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The Great Battle.

[Special Dispatch to the Chicago Tribune.]

CAIRO, April 9, 1862 — 10 P.M.

No official accounts have yet been received from the great battle near Pittsburg. A few who were witnesses of most of it have arrived, and a summary of their report is as follows; they may differ somewhat from the first reports sent you:

The Federal army was posted between two streams about four miles apart, that run into the Tennessee nearly at right angles to it, about two miles each from Pittsburg. The left front was commanded by General Prentiss, who had several raw regiments, and in his rear was General Sherman with his division. The right front was held by General McClernand, with Gen. Smith in his rear. Gen. Hurlbut was in the center, somewhat in the rear of the front line. Beauregard attacked Gen. Prentiss's division at 4 o'clock on Sunday morning, surprising them and driving them and Sherman's corps near the river till protected by our gunboats, and taking Prentiss and two regiments prisoners. While driving in Prentiss and Sherman, a large force of the enemy got in the rear of Gen. McClernand's division, completely cutting it from the main army. Gen. McClernand put himself at the head of his troops and cut his way through the rebel hosts, and rejoined the army.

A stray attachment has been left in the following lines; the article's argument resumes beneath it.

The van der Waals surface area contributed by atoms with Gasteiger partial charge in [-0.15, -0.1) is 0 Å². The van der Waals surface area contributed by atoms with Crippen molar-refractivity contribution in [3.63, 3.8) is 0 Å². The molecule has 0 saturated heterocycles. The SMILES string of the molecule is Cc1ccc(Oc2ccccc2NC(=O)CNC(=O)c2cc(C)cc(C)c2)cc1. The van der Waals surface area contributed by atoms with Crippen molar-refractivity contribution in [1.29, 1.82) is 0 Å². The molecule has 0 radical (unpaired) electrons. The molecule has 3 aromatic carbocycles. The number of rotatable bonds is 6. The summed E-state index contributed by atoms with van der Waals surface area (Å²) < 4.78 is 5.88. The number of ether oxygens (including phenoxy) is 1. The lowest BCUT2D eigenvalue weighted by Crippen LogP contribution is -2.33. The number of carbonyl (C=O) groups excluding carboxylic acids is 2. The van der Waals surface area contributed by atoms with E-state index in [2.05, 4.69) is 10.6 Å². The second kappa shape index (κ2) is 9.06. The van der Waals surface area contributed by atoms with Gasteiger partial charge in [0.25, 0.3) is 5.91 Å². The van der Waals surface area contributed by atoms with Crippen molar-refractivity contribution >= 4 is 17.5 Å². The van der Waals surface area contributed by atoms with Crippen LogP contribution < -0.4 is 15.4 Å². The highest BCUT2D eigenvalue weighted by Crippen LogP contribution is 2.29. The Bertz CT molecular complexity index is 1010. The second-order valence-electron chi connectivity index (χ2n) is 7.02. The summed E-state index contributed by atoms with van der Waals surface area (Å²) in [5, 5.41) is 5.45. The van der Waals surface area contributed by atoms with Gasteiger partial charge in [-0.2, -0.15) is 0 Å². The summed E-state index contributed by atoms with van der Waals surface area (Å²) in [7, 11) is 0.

The fight had now become desperate, and General Grant assuming command, the enemy was driven back, and the Federal forces occupied at night nearly the same positions they did in the morning. The fight lasted fifteen hours.

During the night General Lew Wallace came up from Crump's Landing with nineteen thousand troops, and in the morning the battle was renewed with great fury. Neither party seemed disposed to yield, and between 10 and 12 the fight was terrific. Soon after noon, Gen. Buell had crossed the Tennessee and attacked the enemy in flank with 40,000 men, and the rout soon became general. Buell pursued with twelve thousand men, mostly cavalry, and the last rumor was that he had taken Corinth.

Our informant can give no account of our loss further than it is terrible. Eight hundred wounded are reported on one steamer on their way down.